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Remember the ‘blood-fire’

Malta-based artist Chris de Souza Jensen (aka Seapuppy) on how music and skateboarding play an equally influential role in his creative process, and what it takes to sustain a career as a full-time artist in Malta

teodor_reljic
Teodor Reljic
29 August 2017, 7:30am
Meeting of Styles, Copenhagen, Denmark
Meeting of Styles, Copenhagen, Denmark
Could you tell us a little bit about what you’ve been up to these past couple of years, and how it has all built on the kind of work you’ve done up that point?

I’ve been slowly easing into group exhibits including ones in London and Bristol, as well as taking part in street art festivals, including recently in Bristol’s ‘UpFest’ and Copenhagen’s ‘Meeting Of Styles’ last July. I’ve been transitioning from acrylics to oils the past years. I’ve spent a lot of time with oil-studying again after 18 years at the time. The process is slower than acrylics but the results are everything I wanted and needed.

"The Gifted Hangtoise". Oils and acrylic-wash. 51 x 35 inches. Print available at: www.prosimian.bigcartel.com
You seem to form part of plenty of subcultures: from illustration to street art, from skateboarding to music. What appeals to you about each of these things, and do you think there’s a connecting thread between all of them?

When it comes to illustration, I love how style and personality is key. It’s the best method to emphasise points and even inciting moments in story-telling.

With street art, what appeals to me is bringing in your own particular art-style; in my case, illustrative, to larger surfaces. Plus, it also thrusts you into a more live, local public realm.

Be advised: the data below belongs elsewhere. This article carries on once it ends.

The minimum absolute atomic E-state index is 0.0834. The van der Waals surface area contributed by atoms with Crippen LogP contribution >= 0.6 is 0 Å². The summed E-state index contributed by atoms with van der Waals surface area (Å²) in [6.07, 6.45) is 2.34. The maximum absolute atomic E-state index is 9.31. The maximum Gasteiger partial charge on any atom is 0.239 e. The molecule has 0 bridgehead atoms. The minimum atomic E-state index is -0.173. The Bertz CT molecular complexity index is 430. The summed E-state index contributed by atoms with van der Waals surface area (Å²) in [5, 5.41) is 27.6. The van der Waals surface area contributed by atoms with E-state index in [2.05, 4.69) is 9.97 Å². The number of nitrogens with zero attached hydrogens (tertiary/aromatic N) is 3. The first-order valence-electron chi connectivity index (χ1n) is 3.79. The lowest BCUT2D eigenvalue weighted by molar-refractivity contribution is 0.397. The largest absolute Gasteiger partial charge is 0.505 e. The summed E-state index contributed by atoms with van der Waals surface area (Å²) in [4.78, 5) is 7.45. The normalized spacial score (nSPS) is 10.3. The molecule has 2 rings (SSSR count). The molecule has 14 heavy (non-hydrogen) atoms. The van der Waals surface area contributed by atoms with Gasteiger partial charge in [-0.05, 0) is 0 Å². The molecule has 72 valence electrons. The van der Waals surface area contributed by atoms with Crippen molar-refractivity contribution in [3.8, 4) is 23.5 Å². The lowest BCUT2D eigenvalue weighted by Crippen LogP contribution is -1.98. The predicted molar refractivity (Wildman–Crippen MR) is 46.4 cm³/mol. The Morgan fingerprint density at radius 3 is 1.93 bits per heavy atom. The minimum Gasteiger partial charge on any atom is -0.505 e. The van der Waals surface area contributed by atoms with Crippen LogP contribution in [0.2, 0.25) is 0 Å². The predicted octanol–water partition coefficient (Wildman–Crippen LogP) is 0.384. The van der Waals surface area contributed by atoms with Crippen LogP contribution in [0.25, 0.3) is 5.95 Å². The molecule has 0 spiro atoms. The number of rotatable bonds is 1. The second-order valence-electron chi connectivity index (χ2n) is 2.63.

Making music, including that of our hardcore punk band, ‘Double Standard’ (members besides myself, Costantino Oliva, Lasse Ulven, and local painter legend, James Micallef Grimaud, aka Twitchcraft) is an outlet with lyric-writing and especially with screaming guttural animal noises into a mic. Music is also generally a motivational drive which I think has played an important role in all our lives, whether we know it or not. I personally got into punk from the skateboarding.

Skateboarding, both extremely creative and bloody difficult. It’s taught me to never give up, to always look wayward to progress of oneself, to always get back up when you fall.

As far as the connection with all? It’s just all endless creativity, focus on progress, looking at the world with endless possibility and well... its EFFIN RAD! So cool in fact, that everyone seems to copy our style throughout society especially within street fashion. Within skateboarding subculture all of these things mentioned are deeply rooted and historically connected.